The new public protector says she will leave the dispute over the state capture report prepared by h.
More than one in four Americans say they are literally losing sleep over the economic downturn - tossing and turning over personal finances, the economy, job security or healthcare costs.
Those were the results of a poll released last month by the National Sleep Foundation, a nonprofit group financed by federal and private sources that include healthcare companies like Merck, Wyeth and Johnson & Johnson and mattress makers like Sealy.
It is little surprise, then, that some over-the-counter sleeping pills have been doing a brisk business in recent months.
In the four-week period that ended March 22, sales of Advil PM tablets, which combine a sleeping aid with a pain reliever, were up 16percent compared with the same period a year ago, according to Information Resources, a market research company.
There is plenty of sheep-counting even in the best of financial times. The National Institutes of Health estimates that 30percent of Americans have trouble sleeping and 10percent have some form of insomnia; their daytime symptoms include moodiness as well as impaired concentration and memory.
But economic factors do weigh heavily. A survey done by the market research firm Experian Simmons last year found that those with household incomes under $25000 (about R220849) were 48percent more likely than the general population to have sleep disorders, and those with no employed adults in the household were 45percent more prone.
According to a recent report by the market research firm Packaged Facts, the age group most likely to suffer from insomnia is people 55 to 64 years old, who may have arthritis or other ailments and are 26percent more likely than the average consumer to buy pain-relieving sleep aids.
"Not only does this age group have to deal with the pains of getting old, but they are also most affected by the financial crisis, a huge headache in and of itself," the Packaged Facts report said.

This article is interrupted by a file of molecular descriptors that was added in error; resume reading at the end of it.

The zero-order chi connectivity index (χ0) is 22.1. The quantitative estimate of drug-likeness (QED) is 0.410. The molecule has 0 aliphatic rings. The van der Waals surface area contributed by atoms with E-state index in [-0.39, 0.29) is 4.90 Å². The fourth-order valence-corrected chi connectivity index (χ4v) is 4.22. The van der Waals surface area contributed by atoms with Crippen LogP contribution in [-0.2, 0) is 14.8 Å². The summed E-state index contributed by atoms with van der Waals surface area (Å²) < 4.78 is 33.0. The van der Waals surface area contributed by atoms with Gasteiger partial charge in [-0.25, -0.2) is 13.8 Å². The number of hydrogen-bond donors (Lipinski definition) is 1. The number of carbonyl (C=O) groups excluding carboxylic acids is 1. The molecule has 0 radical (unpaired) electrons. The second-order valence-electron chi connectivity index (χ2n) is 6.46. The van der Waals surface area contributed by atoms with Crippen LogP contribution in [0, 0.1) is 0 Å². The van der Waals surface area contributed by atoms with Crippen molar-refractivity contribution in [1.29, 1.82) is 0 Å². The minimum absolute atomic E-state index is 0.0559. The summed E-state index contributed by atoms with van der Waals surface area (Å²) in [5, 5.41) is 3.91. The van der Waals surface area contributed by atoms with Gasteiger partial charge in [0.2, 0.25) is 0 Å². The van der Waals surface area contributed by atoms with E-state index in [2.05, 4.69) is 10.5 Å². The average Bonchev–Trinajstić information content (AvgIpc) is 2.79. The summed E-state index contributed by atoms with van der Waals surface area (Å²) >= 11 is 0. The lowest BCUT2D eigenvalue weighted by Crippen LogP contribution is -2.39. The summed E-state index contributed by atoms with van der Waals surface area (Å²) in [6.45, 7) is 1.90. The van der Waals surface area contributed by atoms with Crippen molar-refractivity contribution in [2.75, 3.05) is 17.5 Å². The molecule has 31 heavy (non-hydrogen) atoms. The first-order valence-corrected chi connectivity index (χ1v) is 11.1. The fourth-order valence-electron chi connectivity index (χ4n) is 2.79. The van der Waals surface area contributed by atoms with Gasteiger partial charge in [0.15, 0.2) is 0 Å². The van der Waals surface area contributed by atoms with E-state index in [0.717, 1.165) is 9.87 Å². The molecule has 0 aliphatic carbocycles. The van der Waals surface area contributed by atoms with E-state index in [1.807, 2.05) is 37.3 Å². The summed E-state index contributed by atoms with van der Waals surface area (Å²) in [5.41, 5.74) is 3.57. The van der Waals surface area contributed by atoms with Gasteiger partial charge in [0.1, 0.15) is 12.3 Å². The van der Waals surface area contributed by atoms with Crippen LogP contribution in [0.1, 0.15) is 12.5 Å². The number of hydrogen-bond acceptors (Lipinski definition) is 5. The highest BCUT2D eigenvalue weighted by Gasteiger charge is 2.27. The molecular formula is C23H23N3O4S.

Packaged Facts estimates the entire over-the-counter sleep aids market for last year at $604million, and painkilling sleeping pills account for 61percent of that.
The active ingredients in most over-the-counter sleeping pills are antihistamines, like those in allergy pills.
Dr Phyllis Zee, director of the sleep disorders program at Northwestern University, said she had had patients for whom over-the-counter pills had been effective, but she added that the medicines were not risk-free and discouraged using them more than occasionally.
"If you take something like Advil PM intermittently when you have pain and can't sleep, that's a reasonable approach," Zee said.
"But I don't think there really have been long-term studies to look at their safety and efficacy when taken on a long-term basis."
In a 2005 report about insomnia, the National Institutes of Health cited "significant concerns about risks" of such antihistamine sleeping pills, including "residual daytime sedation, diminished cognitive function and delirium, the latter being of particular concern in the elderly".
For those lying awake worrying about money, meanwhile, one way out of their financial predicament might be to develop solutions for people lying awake worrying about money.
Packaged Facts projects that sleeping aids - not just medication but a host of products including herbal supplements, travel aids like neck pillows, sound machines and sleep masks - will continue to grow as much as 10percent annually through 2013. - © 2009 The New York Times News Service